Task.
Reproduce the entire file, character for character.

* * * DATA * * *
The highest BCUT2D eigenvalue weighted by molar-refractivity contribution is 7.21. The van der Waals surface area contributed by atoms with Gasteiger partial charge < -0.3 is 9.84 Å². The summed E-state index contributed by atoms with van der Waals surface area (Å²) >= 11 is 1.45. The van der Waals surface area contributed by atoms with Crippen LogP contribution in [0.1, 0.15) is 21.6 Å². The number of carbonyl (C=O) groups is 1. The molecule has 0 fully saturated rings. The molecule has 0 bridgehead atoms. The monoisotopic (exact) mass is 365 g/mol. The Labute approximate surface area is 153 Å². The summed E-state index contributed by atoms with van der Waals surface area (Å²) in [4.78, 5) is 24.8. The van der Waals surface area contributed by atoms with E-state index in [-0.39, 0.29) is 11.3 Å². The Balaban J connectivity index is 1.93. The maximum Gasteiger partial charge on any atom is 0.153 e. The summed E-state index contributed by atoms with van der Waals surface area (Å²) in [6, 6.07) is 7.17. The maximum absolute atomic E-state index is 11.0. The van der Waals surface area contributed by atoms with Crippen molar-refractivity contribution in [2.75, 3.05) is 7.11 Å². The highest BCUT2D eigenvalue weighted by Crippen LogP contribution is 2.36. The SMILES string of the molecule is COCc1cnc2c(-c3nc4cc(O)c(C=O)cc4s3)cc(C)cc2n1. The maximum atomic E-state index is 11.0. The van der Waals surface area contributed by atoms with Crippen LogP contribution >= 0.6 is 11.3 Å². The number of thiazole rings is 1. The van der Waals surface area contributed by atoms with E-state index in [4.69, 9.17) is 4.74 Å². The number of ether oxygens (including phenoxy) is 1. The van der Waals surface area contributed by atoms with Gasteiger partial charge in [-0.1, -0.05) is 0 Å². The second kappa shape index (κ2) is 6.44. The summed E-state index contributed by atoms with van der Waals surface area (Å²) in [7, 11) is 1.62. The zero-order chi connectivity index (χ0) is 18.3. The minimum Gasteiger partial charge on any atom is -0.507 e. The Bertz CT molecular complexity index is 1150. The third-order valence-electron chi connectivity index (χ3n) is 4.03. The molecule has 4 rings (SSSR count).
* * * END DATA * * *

The highest BCUT2D eigenvalue weighted by molar-refractivity contribution is 7.21. The van der Waals surface area contributed by atoms with Gasteiger partial charge < -0.3 is 9.84 Å². The summed E-state index contributed by atoms with van der Waals surface area (Å²) >= 11 is 1.45. The van der Waals surface area contributed by atoms with Crippen LogP contribution in [0.1, 0.15) is 21.6 Å². The number of carbonyl (C=O) groups is 1. The molecule has 0 fully saturated rings. The molecule has 0 bridgehead atoms. The monoisotopic (exact) mass is 365 g/mol. The Labute approximate surface area is 153 Å². The summed E-state index contributed by atoms with van der Waals surface area (Å²) in [4.78, 5) is 24.8. The van der Waals surface area contributed by atoms with E-state index in [-0.39, 0.29) is 11.3 Å². The Balaban J connectivity index is 1.93. The maximum Gasteiger partial charge on any atom is 0.153 e. The summed E-state index contributed by atoms with van der Waals surface area (Å²) in [6, 6.07) is 7.17. The maximum absolute atomic E-state index is 11.0. The van der Waals surface area contributed by atoms with Crippen molar-refractivity contribution in [2.75, 3.05) is 7.11 Å². The highest BCUT2D eigenvalue weighted by Crippen LogP contribution is 2.36. The SMILES string of the molecule is COCc1cnc2c(-c3nc4cc(O)c(C=O)cc4s3)cc(C)cc2n1. The maximum atomic E-state index is 11.0. The van der Waals surface area contributed by atoms with Crippen LogP contribution >= 0.6 is 11.3 Å². The number of thiazole rings is 1. The van der Waals surface area contributed by atoms with E-state index in [4.69, 9.17) is 4.74 Å². The number of ether oxygens (including phenoxy) is 1. The van der Waals surface area contributed by atoms with Gasteiger partial charge in [-0.1, -0.05) is 0 Å². The second kappa shape index (κ2) is 6.44. The summed E-state index contributed by atoms with van der Waals surface area (Å²) in [7, 11) is 1.62. The zero-order chi connectivity index (χ0) is 18.3. The minimum Gasteiger partial charge on any atom is -0.507 e. The Bertz CT molecular complexity index is 1150. The third-order valence-electron chi connectivity index (χ3n) is 4.03. The molecule has 4 rings (SSSR count).